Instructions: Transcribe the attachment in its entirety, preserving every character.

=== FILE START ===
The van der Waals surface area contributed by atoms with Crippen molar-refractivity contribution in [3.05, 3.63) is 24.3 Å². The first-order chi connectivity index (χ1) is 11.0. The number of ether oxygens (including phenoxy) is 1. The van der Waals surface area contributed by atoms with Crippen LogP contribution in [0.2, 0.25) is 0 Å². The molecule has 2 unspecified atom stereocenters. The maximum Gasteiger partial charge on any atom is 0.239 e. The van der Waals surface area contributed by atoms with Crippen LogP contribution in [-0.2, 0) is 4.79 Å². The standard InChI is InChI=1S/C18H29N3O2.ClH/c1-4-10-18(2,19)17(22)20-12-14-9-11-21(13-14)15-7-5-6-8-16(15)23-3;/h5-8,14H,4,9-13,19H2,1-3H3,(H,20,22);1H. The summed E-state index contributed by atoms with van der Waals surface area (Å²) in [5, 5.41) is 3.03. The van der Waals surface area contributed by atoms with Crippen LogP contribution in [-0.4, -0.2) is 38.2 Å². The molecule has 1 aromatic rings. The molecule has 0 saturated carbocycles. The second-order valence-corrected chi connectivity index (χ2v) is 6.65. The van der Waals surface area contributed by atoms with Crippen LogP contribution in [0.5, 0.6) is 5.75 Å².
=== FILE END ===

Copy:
The van der Waals surface area contributed by atoms with Crippen molar-refractivity contribution in [3.05, 3.63) is 24.3 Å². The first-order chi connectivity index (χ1) is 11.0. The number of ether oxygens (including phenoxy) is 1. The van der Waals surface area contributed by atoms with Crippen LogP contribution in [0.2, 0.25) is 0 Å². The molecule has 2 unspecified atom stereocenters. The maximum Gasteiger partial charge on any atom is 0.239 e. The van der Waals surface area contributed by atoms with Crippen LogP contribution in [-0.2, 0) is 4.79 Å². The standard InChI is InChI=1S/C18H29N3O2.ClH/c1-4-10-18(2,19)17(22)20-12-14-9-11-21(13-14)15-7-5-6-8-16(15)23-3;/h5-8,14H,4,9-13,19H2,1-3H3,(H,20,22);1H. The summed E-state index contributed by atoms with van der Waals surface area (Å²) in [5, 5.41) is 3.03. The van der Waals surface area contributed by atoms with Crippen LogP contribution in [-0.4, -0.2) is 38.2 Å². The molecule has 1 aromatic rings. The molecule has 0 saturated carbocycles. The second-order valence-corrected chi connectivity index (χ2v) is 6.65. The van der Waals surface area contributed by atoms with Crippen LogP contribution in [0.5, 0.6) is 5.75 Å².